Recall that one of the more quaint ideas we’d had, when planning out the concept of a move Up North, was that we’d use the planned August trip to Seattle, for Cathy’s cousin’s wedding, as a launching point for our personal transportation to Alaska. We’d arrange to have our stuff picked up in Denver, drive to Seattle, attend the wedding, and then drive onto one of the Blue Canoes for a little cruise to the new digs. Great idea, but it wasn’t to be. Instead, we ended up with planes, trains and automobiles. Seriously, and literally.

First, we caught a plane to Minneapolis-St. Paul, and attended Cathy’s cousin’s wedding in Stillwater, MN. This was a simply delightful affair which was particularly endearing to me because of Jakki’s use of the hunting theme in the wedding itself, as a gift to Ryan…the sugar trays on the tables were clay birds…camo incorporated tastefully into the men’s vests…and my favorite, the boutonnière flowers “growing” out of empty shotshell hulls. At the reception, instead of clinking glasses to get the couple to kiss, you had to come up to the head table and use the suction-dart gun to hit the picture of the deer. This was a big hit…especially with the kids, who were getting pretty good by the end of the night!

From there, we caught an Amtrak train from St. Paul to Seattle, and other than the typical absurdity of government-hijacked “security” measures (which require the peaceable to render themselves defenseless) it was a delightful trip, accompanied by Cathy’s parents, sister, nephew, and grandmother. Highlights included the route around the southern tip of Glacier National Park, meals in the dining car, and in general a marvelous slowing-down of our usual frenetic pace.

In Seattle, we attended another wedding for a Cathy cousin, which was held at a simply astonishing residence in Everett. In the back yard there were two conspicuous gaps in the trees, through which you had unobstructed views of Mount Baker to the north and Glacier Peak to the east. The day was marvelous, Jen and Steve were gracious hosts, and the whole thing just came off as fun. Around the event itself, we also managed to weave in a couple of choice meals and a quickie trip to the Olympic peninsula featuring the Washington State Ferry system, which I think was new for everyone except me. (Those silly boats should not be as cool as they are, but, well, they just are.)

And, after the plane to Minnesota and the train to Seattle, we got to drive home, courtesy of Dave & Cathy Sweeney, who had timed their West Coast driving vacation specifically to coincide with us in Seattle. This was a great road trip along a splendid scenic route, covering some territory I had not seen since I was 7 years old, and other territory that was completely new. In that latter category was Washington’s coulee country, including Grand Coulee dam. I was not prepared for how beautiful some of that country is; were it not for the consistent stories of 110-degree summers, it would have been a very tempting relocation alternative. As it is, I’ve now got yet another place in the American West I want to go back to at some point. From there, we went on through Idaho’s panhandle, including a brief glimpse of beautiful Coeur d’Alene, and into Montana enroute to Glacier National Park.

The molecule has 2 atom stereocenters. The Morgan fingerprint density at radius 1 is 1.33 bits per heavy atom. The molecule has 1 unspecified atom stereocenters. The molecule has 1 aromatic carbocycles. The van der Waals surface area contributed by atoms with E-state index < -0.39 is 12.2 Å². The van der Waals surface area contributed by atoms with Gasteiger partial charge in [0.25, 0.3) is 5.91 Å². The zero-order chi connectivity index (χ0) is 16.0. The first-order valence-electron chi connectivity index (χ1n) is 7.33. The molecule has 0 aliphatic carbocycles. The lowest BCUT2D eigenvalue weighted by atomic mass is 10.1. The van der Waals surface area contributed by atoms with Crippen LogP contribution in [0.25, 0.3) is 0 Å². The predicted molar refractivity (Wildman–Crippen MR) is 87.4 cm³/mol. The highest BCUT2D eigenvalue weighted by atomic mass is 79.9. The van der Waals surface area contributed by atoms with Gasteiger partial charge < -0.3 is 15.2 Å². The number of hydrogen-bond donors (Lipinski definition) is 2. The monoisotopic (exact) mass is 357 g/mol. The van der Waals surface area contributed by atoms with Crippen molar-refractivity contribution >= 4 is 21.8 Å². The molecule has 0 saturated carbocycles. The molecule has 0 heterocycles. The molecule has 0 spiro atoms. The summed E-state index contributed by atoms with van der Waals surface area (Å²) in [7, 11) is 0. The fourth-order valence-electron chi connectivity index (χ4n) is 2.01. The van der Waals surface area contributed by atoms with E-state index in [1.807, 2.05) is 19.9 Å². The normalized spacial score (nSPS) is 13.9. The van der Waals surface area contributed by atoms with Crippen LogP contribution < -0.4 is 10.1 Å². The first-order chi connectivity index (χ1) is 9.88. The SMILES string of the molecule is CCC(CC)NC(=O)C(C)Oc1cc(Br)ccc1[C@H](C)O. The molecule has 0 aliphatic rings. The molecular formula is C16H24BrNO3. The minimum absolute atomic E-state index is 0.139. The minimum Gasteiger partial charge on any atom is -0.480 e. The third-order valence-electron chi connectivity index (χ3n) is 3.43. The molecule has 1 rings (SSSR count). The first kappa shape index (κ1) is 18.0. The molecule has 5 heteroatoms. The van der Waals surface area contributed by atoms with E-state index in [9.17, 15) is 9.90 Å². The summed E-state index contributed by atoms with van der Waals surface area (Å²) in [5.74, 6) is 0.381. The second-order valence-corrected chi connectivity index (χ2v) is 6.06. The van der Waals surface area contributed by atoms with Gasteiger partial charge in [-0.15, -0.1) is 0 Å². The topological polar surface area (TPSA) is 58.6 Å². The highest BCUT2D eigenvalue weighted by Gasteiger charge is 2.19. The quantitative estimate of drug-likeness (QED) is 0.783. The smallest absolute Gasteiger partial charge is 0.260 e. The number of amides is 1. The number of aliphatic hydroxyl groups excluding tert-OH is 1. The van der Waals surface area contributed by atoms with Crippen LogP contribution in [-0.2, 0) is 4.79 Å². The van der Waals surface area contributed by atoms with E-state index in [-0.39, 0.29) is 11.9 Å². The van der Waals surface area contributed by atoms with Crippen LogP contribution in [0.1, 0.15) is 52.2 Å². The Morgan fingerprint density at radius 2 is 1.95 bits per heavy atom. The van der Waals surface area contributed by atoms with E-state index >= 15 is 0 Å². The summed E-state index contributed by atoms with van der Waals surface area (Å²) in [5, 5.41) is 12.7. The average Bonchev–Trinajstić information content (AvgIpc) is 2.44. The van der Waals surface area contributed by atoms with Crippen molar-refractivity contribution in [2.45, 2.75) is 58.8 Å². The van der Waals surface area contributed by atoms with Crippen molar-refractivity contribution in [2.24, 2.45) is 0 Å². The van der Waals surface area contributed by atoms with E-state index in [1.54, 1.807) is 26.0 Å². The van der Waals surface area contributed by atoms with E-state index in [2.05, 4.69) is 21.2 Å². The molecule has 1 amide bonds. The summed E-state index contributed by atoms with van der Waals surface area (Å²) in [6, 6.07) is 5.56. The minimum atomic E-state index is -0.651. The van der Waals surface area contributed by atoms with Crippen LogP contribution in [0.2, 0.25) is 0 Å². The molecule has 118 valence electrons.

This was a trip I’d looked forward to for a long time. As a 7-year-old, I have an indelible memory of a driving vacation that culminated in Glacier and Waterton National Parks, with the clearest photo-perfect memories of Glacier that you could imagine. Many things that happened well after that I remember less or not at all, but Glacier really made an impression. And, from the time that we dropped into the Flathead Lake valley, it all started to come back. We took the Going-To-The-Sun road, of course, and even did a little diehard walking at the summit of Logan Pass (it was chilly and sleet/hailing at the top, so we limited our distance) but mostly it was all those little mental snapshots coming back, that really made it for me. There is just nothing like the Canadian Rockies!

From there, we beelined into Bozeman, staying the night with my parents, and then made off for Yellowstone, which we whirlwinded even more completely than Cathy and I had the previous time we’d been to Bozeman. The comparisons were fascinating; this trip was in high summer whereas we had been there previously in late fall, and it was interesting to see how different a face the park put on in its most popular time. From Yellowstone, we headed down the eastern canyon to Cody and–it sounds funny even to say it–managed to cover much of the famous museum complex in just the couple of hours we had available to us. (Even Cathy said she found the firearms museum interesting, mostly because she found my kid-in-a-candy-store attitude and incessant rambling on about all sort and manner of things to be interesting in and of itself. Me? Yeah, I’d go back. 🙂

From there, we pushed hard back to Colorado, and then had to face a bit of reality. We still had most of the move work to do, we were halfway through the pregnancy, and we had just lost a lovely three weeks of time farting around on vacation!